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Procurement – How behavioural assessment can help achieve project excellence

Procurement the scourge of so many project and programme managers is often blamed as the root cause of poor value under-performing contractors, and arguments across the supply chain…. But why?
Procurement is an important step in a project or programme lifecycle and can set the foundation for a better way of doing things.

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Procurement:
• Can and should help clients achieve better outcomes and add value to your organisation.
• Can and should ensure that everyone involved in a project wins
• Can help reduce risk
• Can help increase innovation
• Can establish strong long term relationships

Where do we go wrong?
When it doesn’t work or the results aren’t as good as they could have been its often because we forget the grey in amongst the black and white of our process.
The black and white is important. A clear well defined scope, schedule and cost are always the underpinning that a good project can build on, but they aren’t the only things that we should be concerned with. They aren’t the missing ingredient in achieving excellent project outcomes. What we often forget during the procurement process is the importance of the individuals that will be doing the work. Specifically we don’t spend enough time looking past their IQ and looking at their Emotional Intelligence.
Behaviours are an important part of our industry during design, construction and operations. Many organisations invest in developing their middle management to work more effectively but many do not. This is why behaviours should be given more consideration in procurement and throughout the projects’ lifecycle.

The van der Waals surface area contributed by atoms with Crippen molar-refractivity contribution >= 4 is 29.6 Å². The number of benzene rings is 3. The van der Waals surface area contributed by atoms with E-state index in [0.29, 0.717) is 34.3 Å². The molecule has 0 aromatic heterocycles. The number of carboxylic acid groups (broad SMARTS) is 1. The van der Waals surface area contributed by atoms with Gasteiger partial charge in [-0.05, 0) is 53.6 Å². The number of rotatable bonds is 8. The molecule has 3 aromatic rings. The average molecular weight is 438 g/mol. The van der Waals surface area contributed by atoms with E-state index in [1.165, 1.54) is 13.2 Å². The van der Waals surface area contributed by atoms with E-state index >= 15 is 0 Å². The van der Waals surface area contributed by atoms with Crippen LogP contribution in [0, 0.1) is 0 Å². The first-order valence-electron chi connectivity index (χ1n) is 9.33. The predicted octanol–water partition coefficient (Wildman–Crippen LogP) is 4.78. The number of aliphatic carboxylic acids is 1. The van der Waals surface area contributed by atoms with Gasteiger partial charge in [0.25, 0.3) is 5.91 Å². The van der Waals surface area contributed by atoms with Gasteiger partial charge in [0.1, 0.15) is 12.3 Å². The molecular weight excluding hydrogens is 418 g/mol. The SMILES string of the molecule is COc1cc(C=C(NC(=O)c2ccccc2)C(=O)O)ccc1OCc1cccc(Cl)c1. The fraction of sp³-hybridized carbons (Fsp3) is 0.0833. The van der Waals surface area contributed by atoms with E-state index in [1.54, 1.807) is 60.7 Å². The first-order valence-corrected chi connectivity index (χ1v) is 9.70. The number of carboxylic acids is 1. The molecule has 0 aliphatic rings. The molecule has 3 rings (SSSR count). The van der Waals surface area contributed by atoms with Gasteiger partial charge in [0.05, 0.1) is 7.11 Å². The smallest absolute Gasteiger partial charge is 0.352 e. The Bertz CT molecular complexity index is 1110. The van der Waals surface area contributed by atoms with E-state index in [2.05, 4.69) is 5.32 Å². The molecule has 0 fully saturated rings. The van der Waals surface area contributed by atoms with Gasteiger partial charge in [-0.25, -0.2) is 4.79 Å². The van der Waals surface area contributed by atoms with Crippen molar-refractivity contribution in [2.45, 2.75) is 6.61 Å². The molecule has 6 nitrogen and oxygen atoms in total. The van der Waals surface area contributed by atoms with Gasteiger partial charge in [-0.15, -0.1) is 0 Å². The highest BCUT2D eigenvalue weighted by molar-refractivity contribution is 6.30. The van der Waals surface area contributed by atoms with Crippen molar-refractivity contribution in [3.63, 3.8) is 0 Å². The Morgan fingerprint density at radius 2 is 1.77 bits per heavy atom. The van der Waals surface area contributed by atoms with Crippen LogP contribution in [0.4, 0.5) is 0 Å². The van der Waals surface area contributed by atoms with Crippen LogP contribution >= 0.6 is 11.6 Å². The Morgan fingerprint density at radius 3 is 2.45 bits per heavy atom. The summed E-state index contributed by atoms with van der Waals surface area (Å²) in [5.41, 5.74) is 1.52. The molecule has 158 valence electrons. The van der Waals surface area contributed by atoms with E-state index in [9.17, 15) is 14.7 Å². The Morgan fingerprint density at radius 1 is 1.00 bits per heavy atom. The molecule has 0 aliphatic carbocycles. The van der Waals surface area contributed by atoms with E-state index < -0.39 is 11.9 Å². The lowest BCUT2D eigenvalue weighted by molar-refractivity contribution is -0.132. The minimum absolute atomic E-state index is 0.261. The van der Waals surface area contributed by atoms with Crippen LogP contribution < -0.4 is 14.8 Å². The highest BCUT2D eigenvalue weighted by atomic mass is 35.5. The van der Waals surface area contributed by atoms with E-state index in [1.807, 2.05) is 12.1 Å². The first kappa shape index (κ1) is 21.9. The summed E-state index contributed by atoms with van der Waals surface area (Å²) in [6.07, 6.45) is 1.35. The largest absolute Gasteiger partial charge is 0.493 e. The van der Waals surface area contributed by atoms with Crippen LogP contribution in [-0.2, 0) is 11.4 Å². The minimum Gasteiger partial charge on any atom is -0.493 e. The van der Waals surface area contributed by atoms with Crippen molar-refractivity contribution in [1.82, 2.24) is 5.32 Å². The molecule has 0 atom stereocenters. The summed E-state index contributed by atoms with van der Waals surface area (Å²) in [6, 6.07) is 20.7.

A project team is always an evolving one, how a team gels together can make a huge difference. We have previously discussed the benefits of psychometric testing to build more effective construction teams but what about our bid and procurement teams?
Innovative clients across the public and private sector have already seen the benefits of behavioural assessment within the tendering process as a driver for building those effective partnerships. Why aren’t we all doing it?

Why should you do it?
More bang for your buck, programme certainty, encouraging innovation, stronger relationships and reduced project risk, these are all the standard and accurate benefits. However in our experience the best collaborations lead to unexpected great outcomes which may not be predictable but are massively value enhancing for all.
The complexity of the interfaces of large-scale infrastructure projects requires collaborative ‘one team working’ in order to deliver efficiently and effectively to programme, cost and quality.
Much has been written in recent years about collaboration in construction and the vast potential benefits to clients and the supply chain from sharing information and working more collaboratively.
BS11000 and digital platforms such as BIM are developing rapidly to support this process, helped by the UK Government’s mandate for level 2 BIM adoption on their projects by 2016.However, adoption and use of both of these do not guarantee a collaborative project or programme. You still need the right people to drive the process forward.